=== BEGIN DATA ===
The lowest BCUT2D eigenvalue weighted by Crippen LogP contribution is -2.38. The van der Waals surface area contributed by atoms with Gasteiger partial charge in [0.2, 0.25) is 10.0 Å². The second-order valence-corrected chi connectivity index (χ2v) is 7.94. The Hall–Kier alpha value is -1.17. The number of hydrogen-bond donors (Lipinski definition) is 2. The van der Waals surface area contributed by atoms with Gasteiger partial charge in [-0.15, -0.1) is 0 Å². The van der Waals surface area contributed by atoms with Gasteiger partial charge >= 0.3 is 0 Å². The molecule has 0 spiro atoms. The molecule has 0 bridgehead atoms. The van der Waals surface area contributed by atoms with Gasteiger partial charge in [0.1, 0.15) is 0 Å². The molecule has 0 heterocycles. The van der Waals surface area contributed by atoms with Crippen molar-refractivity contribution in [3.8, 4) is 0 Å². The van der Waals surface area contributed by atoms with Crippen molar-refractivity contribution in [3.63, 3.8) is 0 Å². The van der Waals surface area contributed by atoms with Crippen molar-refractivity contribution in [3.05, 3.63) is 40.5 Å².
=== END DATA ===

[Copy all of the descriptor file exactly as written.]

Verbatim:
The lowest BCUT2D eigenvalue weighted by Crippen LogP contribution is -2.38. The van der Waals surface area contributed by atoms with Gasteiger partial charge in [0.2, 0.25) is 10.0 Å². The second-order valence-corrected chi connectivity index (χ2v) is 7.94. The Hall–Kier alpha value is -1.17. The number of hydrogen-bond donors (Lipinski definition) is 2. The van der Waals surface area contributed by atoms with Gasteiger partial charge in [-0.15, -0.1) is 0 Å². The van der Waals surface area contributed by atoms with Gasteiger partial charge >= 0.3 is 0 Å². The molecule has 0 spiro atoms. The molecule has 0 bridgehead atoms. The van der Waals surface area contributed by atoms with Gasteiger partial charge in [0.1, 0.15) is 0 Å². The molecule has 0 heterocycles. The van der Waals surface area contributed by atoms with Crippen molar-refractivity contribution in [3.8, 4) is 0 Å². The van der Waals surface area contributed by atoms with Crippen molar-refractivity contribution in [3.63, 3.8) is 0 Å². The van der Waals surface area contributed by atoms with Crippen molar-refractivity contribution in [3.05, 3.63) is 40.5 Å².